Ground-based remote sensing techniques allow a non-invasive and non-destructive survey of objects, even on a large scale. Belongs to this family, geophysics and other techniques that can be applied on field, such as laser scanner.

Geophysical techniques are based on well-known physical principles of matter and are able, by measuring certain properties of soil composition and consistency, to detect buried archaeological objects, by identifying their contrast with the surrounding material. Depending on the type of property exploited, they are classified into magnetic, electrical and electromagnetic. Electrical techniques measure changes in the electrical conductivity of materials, while magnetic techniques measure changes in the magnetization of objects, i.e. magnetic susceptibility (which depends on the presence of ferrous substances in soil which are present in materials such as hematite, magnetite and maghemite, as well as in metal objects produced by man). Other techniques exploit the two principles and are therefore called electromagnetic.

Measurements are made with electronic instruments that usually use relative spatial references (X, Y, Z) and/or absolute geographical coordinates, using the Global Positioning System (GPS) technology, which may or may not be integrated. Although many instruments have been tested in the archaeological field, the most effective techniques, and therefore most frequently used, are magnetometry, resistivity and georadar. In all the cases, surveys are conducted through three main steps, that are data acquisition on field, data processing and interpretation.

Many factors need to be taken into account when planning geophysical surveys, regarding both the characteristics of the area and of the features that are expected to be found. In the first case, it is important to know, as instance, the geological context of the site (clay, sand, limestone, flint…) and the topography of the area; if the place is humid or dry and if this condition tends to be stable or seasonal; the land use of the area and whether there can be obstacles to the application of the instrumentation. In respect to the archaeological deposit, it can be of great help for the survey to forecast the kind of archaeological evidence that is expected to be found and the materials that might have been used for their construction, as well as the depth at which structures are expected to be found and how deep they could go. In general, it is also important to decide what level of detail is needed and if the survey will be integrated into a GIS platform.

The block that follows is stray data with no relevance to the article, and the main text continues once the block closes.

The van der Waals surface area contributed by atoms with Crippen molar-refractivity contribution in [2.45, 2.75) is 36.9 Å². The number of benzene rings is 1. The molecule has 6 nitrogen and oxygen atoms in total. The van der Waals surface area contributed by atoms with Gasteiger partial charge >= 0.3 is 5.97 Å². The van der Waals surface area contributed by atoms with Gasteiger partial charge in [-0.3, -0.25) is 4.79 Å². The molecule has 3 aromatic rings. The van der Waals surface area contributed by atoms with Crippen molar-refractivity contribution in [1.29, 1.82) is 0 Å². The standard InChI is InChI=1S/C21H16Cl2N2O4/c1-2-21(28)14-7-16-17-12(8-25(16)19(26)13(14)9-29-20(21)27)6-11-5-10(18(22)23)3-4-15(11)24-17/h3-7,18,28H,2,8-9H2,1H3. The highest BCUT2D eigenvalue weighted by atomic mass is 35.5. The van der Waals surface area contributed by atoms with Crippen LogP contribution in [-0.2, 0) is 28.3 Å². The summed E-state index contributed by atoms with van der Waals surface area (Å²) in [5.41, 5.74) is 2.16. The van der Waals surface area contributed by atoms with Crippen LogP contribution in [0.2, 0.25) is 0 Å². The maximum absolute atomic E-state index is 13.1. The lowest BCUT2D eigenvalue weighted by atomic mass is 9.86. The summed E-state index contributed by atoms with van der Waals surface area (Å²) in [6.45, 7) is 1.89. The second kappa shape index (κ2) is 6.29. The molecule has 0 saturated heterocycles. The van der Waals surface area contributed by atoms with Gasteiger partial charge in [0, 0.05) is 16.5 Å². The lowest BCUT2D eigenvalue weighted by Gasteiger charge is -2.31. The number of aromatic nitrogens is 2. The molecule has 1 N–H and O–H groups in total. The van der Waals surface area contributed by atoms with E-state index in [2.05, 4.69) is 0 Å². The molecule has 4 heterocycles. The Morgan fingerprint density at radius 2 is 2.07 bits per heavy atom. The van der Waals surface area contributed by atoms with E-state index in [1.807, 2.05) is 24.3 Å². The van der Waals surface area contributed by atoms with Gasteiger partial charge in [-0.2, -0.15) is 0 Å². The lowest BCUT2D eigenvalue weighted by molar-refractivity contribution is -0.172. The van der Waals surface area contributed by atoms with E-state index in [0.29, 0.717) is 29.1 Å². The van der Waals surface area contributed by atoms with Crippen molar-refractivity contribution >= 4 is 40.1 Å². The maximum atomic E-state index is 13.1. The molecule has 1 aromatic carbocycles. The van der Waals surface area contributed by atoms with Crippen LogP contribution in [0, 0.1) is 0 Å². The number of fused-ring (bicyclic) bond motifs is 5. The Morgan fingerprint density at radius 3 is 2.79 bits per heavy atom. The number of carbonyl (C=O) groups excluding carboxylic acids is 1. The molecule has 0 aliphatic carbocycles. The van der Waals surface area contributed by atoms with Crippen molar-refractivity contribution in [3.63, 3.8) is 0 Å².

Data processing is then another fundamental part of the analysis, needed for the interpretation of survey results. Several softwares are used to apply filters and gains to the signal, therefore improving the reading of the registered anomalies, and consequently facilitating data interpretation. Filters can be classified in temporal and spatial filters: the first ones are one-dimensional, that is they act on the single track regarding the temporal information and its amplitude; the second ones, two-dimensional, are able to act both vertically, in the dimension of time, and horizontally. The filtering possibilities change depending on the software used for data processing. For this reason, it is recommended to consult the single user manual on a case-by-case basis and to test the various filters available in order to avoid that their use could eliminate useful information and thus impoverish the final image.

In relation to the fact that the various instrumentations allow to detect different characteristics of the subsurface (magnetic, electrical), it may be appropriate and fruitful, whenever possible, to apply more than one technique and to compare the data obtained in order to integrate the results and to reach a more detailed interpretation of the context.

Today, geophysics represent a big resource in the planning of archaeological investigations, especially when they concern large areas, which can hardly be investigated entirely by stratigraphic excavation. In those cases, it often happens that it is the geophysics that provides the most useful data to have a broad knowledge of the study area.

Other remote sensing tools are today very useful for Archaeology. They do not belong to geophysics, but they have to be applied on site, therefore they can be included in ground-based techniques. Among those, the laser scanner is one of the most recent and promising tools for the detailed and accurate survey of objects. Laser scanning allows the creation of 3-dimensional models, through the acquisition of point clouds, that can provide valuable metric data and products such as cross sections through buildings and accurate terrain models of slight topographic features. This technique is used both in research, in order to produce accurate digital reproduction of features and artifacts, and in monitoring and preservation activities.

The increase availability of spaceborne sensors that can provide systematic optical and radar satellite images allows researchers to carried out landscape studies in wider scales.

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Aerial photography became a fundamental tool in Archaeology, because it allows a wide and detailed observation of a territory, and the visibility of features that cannot be perceived and identify from the ground.

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